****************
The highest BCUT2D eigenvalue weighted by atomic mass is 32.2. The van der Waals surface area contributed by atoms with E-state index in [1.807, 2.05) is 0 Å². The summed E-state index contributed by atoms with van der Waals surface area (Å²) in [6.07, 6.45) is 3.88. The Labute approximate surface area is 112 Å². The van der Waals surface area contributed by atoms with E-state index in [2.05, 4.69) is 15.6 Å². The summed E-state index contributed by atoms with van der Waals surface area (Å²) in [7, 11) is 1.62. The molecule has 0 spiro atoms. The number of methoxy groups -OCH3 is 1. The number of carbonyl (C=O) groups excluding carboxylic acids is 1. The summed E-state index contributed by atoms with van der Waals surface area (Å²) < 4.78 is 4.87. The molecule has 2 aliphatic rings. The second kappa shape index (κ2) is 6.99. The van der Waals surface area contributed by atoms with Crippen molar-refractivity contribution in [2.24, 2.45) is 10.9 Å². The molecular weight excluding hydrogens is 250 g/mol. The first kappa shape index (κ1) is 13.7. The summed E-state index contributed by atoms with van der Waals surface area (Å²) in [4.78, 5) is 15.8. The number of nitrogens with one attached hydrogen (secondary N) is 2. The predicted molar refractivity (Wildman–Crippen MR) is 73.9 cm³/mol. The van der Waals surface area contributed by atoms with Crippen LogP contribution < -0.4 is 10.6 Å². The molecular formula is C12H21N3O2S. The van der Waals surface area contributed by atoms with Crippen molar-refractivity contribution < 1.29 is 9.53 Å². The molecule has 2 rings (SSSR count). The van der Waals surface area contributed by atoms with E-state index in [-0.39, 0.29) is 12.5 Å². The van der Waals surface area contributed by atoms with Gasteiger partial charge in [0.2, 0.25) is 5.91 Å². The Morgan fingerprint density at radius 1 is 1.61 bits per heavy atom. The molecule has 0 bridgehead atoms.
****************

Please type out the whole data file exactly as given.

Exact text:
The highest BCUT2D eigenvalue weighted by atomic mass is 32.2. The van der Waals surface area contributed by atoms with E-state index in [1.807, 2.05) is 0 Å². The summed E-state index contributed by atoms with van der Waals surface area (Å²) in [6.07, 6.45) is 3.88. The Labute approximate surface area is 112 Å². The van der Waals surface area contributed by atoms with E-state index in [2.05, 4.69) is 15.6 Å². The summed E-state index contributed by atoms with van der Waals surface area (Å²) in [7, 11) is 1.62. The molecule has 0 spiro atoms. The number of methoxy groups -OCH3 is 1. The number of carbonyl (C=O) groups excluding carboxylic acids is 1. The summed E-state index contributed by atoms with van der Waals surface area (Å²) < 4.78 is 4.87. The molecule has 2 aliphatic rings. The second kappa shape index (κ2) is 6.99. The van der Waals surface area contributed by atoms with Crippen molar-refractivity contribution in [2.24, 2.45) is 10.9 Å². The molecular weight excluding hydrogens is 250 g/mol. The first kappa shape index (κ1) is 13.7. The summed E-state index contributed by atoms with van der Waals surface area (Å²) in [4.78, 5) is 15.8. The number of nitrogens with one attached hydrogen (secondary N) is 2. The predicted molar refractivity (Wildman–Crippen MR) is 73.9 cm³/mol. The van der Waals surface area contributed by atoms with Crippen LogP contribution < -0.4 is 10.6 Å². The molecular formula is C12H21N3O2S. The van der Waals surface area contributed by atoms with Crippen molar-refractivity contribution < 1.29 is 9.53 Å². The molecule has 2 rings (SSSR count). The van der Waals surface area contributed by atoms with E-state index in [-0.39, 0.29) is 12.5 Å². The van der Waals surface area contributed by atoms with Gasteiger partial charge in [0.2, 0.25) is 5.91 Å². The Morgan fingerprint density at radius 1 is 1.61 bits per heavy atom. The molecule has 0 bridgehead atoms.